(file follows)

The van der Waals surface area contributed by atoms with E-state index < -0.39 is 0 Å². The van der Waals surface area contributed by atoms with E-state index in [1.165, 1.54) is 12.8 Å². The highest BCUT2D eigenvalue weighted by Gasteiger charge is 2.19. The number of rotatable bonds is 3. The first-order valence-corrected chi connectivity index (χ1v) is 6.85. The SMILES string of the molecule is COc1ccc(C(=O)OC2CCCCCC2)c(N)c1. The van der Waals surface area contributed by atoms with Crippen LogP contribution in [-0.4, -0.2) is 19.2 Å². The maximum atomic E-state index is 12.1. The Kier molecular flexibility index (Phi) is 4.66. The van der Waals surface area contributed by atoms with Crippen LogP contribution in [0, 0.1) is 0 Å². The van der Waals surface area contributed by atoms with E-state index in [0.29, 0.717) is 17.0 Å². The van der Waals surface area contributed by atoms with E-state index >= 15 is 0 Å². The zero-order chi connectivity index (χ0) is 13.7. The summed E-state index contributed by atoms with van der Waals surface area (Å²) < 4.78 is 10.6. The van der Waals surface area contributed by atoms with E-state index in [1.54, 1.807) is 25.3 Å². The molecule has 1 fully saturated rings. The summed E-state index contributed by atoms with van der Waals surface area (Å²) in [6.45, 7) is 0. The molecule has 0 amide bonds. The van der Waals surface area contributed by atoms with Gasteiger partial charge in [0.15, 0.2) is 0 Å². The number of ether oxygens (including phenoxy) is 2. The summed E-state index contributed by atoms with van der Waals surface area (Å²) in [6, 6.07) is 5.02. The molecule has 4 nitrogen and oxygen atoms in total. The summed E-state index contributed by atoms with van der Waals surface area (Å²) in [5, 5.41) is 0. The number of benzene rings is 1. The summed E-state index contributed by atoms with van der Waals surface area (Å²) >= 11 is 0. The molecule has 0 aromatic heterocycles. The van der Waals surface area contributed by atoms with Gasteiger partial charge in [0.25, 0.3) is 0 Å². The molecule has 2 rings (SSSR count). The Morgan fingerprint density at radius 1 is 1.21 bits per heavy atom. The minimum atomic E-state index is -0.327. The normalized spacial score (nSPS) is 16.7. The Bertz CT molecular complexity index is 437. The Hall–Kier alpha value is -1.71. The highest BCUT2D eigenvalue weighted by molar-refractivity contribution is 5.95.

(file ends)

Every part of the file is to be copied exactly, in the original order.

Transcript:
The van der Waals surface area contributed by atoms with E-state index < -0.39 is 0 Å². The van der Waals surface area contributed by atoms with E-state index in [1.165, 1.54) is 12.8 Å². The highest BCUT2D eigenvalue weighted by Gasteiger charge is 2.19. The number of rotatable bonds is 3. The first-order valence-corrected chi connectivity index (χ1v) is 6.85. The SMILES string of the molecule is COc1ccc(C(=O)OC2CCCCCC2)c(N)c1. The van der Waals surface area contributed by atoms with Crippen LogP contribution in [-0.4, -0.2) is 19.2 Å². The maximum atomic E-state index is 12.1. The Kier molecular flexibility index (Phi) is 4.66. The van der Waals surface area contributed by atoms with Crippen LogP contribution in [0, 0.1) is 0 Å². The van der Waals surface area contributed by atoms with E-state index in [0.29, 0.717) is 17.0 Å². The van der Waals surface area contributed by atoms with E-state index >= 15 is 0 Å². The zero-order chi connectivity index (χ0) is 13.7. The summed E-state index contributed by atoms with van der Waals surface area (Å²) < 4.78 is 10.6. The van der Waals surface area contributed by atoms with E-state index in [1.54, 1.807) is 25.3 Å². The molecule has 1 fully saturated rings. The summed E-state index contributed by atoms with van der Waals surface area (Å²) in [6.45, 7) is 0. The molecule has 0 amide bonds. The van der Waals surface area contributed by atoms with Gasteiger partial charge in [0.15, 0.2) is 0 Å². The number of ether oxygens (including phenoxy) is 2. The summed E-state index contributed by atoms with van der Waals surface area (Å²) in [6, 6.07) is 5.02. The molecule has 4 nitrogen and oxygen atoms in total. The summed E-state index contributed by atoms with van der Waals surface area (Å²) in [5, 5.41) is 0. The number of benzene rings is 1. The summed E-state index contributed by atoms with van der Waals surface area (Å²) >= 11 is 0. The molecule has 0 aromatic heterocycles. The van der Waals surface area contributed by atoms with Gasteiger partial charge in [0.25, 0.3) is 0 Å². The molecule has 2 rings (SSSR count). The Morgan fingerprint density at radius 1 is 1.21 bits per heavy atom. The minimum atomic E-state index is -0.327. The normalized spacial score (nSPS) is 16.7. The Bertz CT molecular complexity index is 437. The Hall–Kier alpha value is -1.71. The highest BCUT2D eigenvalue weighted by molar-refractivity contribution is 5.95.